We walked for about two hours. I saw that Vern, Angel, and Kasie had stopped. Angel was asking a cafe owner if the cafe was open. Next thing we knew he was opening the doors and turning on the lights! Yes, the first coffee of the day.

Vern, Eduardo, and Angel.

We saw Daniel walking up the road toward us. Soon Donal was with us…shortly after: Kirsten. Eduardo is a good business man. Soon after he opened the doors his son came downstairs looking very sleepy. They served cake that we did not order and turned on rock'n roll to listen to.

Kathy, Vern, Nancy, Donal, Daniel, Angel, Kasie, and Kirsten.

A few hours after the coffee stop we saw a sign that we didn't understand but followed a well worn path. Later some walkers told us we were going the wrong way.

I named this the b*** s*** sign.

Vern and I love the Dos Marias. The story that we heard is that they were two sisters who loved to walk in the Alameda area of Santiago sharing smiles and hugs with students.

Kasie, Nancy, Kathy, Vern, Angel, and Libor with statues of the Dos Marias.
The path in from Camino Portugues goes right by the Hostal Alameda where we are staying. We stopped to check in and then continue on to the Oficina de Peregrinos to receive our Compostela. I felt strange about going to the office without my backpack. I kept it with me just long enough to receive the Compostela.
My Compostela showing my Latin name.

In front of the Cathedral after receiving my Compostela.

 

Porrino To Pension Jumboli

Day Seven, 19.2 K, 11.9 Mi.

Written on May 6, 2014.

Today we walked from Porrino to Pension Jumboli just north of Redondela, Spain.

The view from Pension Jumboli.

The way marking in Portugal and now in Spain on the Camino Portugues has been exceptional. There are very few opportunities to get lost. The waymarkers are creative and distinct.

Yellow arrow and yellow “clam shell”.

I have mentioned Donal in a previous blog and what a help he was in getting information about where to walk from to receive a Compostela for the Camino Portugues.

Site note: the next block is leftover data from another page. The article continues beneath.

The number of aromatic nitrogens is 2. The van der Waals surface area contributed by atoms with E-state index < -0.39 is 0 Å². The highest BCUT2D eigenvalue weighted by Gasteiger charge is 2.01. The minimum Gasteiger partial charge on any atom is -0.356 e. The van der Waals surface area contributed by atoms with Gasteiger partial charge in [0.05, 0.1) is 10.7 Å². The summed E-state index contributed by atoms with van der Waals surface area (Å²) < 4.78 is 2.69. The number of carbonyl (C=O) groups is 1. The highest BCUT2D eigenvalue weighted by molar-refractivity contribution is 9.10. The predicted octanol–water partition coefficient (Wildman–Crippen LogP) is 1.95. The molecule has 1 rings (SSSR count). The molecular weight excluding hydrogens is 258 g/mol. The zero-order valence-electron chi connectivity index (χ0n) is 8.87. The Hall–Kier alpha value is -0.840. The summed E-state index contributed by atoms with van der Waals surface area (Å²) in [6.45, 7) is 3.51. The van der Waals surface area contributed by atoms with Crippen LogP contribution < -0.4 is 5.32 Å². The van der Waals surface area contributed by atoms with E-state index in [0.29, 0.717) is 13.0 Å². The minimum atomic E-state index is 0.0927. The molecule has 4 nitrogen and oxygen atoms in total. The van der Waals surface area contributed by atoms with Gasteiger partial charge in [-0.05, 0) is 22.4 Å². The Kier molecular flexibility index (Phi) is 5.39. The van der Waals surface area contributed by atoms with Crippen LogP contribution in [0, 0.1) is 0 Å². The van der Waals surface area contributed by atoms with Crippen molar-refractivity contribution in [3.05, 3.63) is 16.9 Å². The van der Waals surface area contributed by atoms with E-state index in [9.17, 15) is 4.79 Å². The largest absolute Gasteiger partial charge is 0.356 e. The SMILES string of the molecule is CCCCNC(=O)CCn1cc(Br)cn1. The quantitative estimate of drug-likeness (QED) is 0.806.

Kathy, Nancy, Donal, And Angel.

 

Finisterre to Muxia

Day Eighty Three. 19.1 Miles, 30.8 Kilometers.

Total miles walked from Le Puy-en-Velay, France to Muxia, Spain= 1,046.5. Total Kilometers= 1,683.0.

Total days on the Camino= 83. Total days walking = 76. Total Rest Days= 7.

Written on July 11, 2012.

We began walking on the Chemin de St. Jacques in Le Puy-en-Velay, France on April 20, 2012. At St. jean Pied-de-Port, France and into Spain the route is referred to as The Camino de Santiago, The Way, The Way of St. James, etc. The “Path” goes through every kind of terrain imaginable and most weather conditions. We have experienced views from brilliant to mundane to desolate with an unmistakeable beauty. Two days ago we walked along an ocean for the first time in months. It has been an incredible journey. It feels so appropriate to be walking the last several miles in view of an ocean (Atlantic). Walking through eucalyptus groves, by the sea, and through seaside villages, this is the grand finale to a grand walk. We are now seeing a new waymarker indicating a new region.

Dolphin, Camino Arrow Waymarker, and “M” for Muxia.

On the way to Lires, a coastal village, marking the half way point to Muxia we see Albert and Ingrid. We stop at the only building for miles, a bar, situated on a bluff with a great ocean view. It is a requirement to get a sello in Lires on the way to Muxia in order to receive a Compostella in Muxia. After a rest in the bar we proceed to Lires, get a stamp, visit with a couple of Pilgrims and continue toward Muxia.

I was looking forward to the stepping stones in the river that I had heard so much about. When we arrived at the spot a new bridge had been built.

Stepping stones in Rio Castro.

New bridge in Rio Castro.

Not far from Lires we saw a man and woman with a plow hooked up to a donkey. They were both shouting commands in Spanish to the donkey. He seemed to be responding well to what they were saying.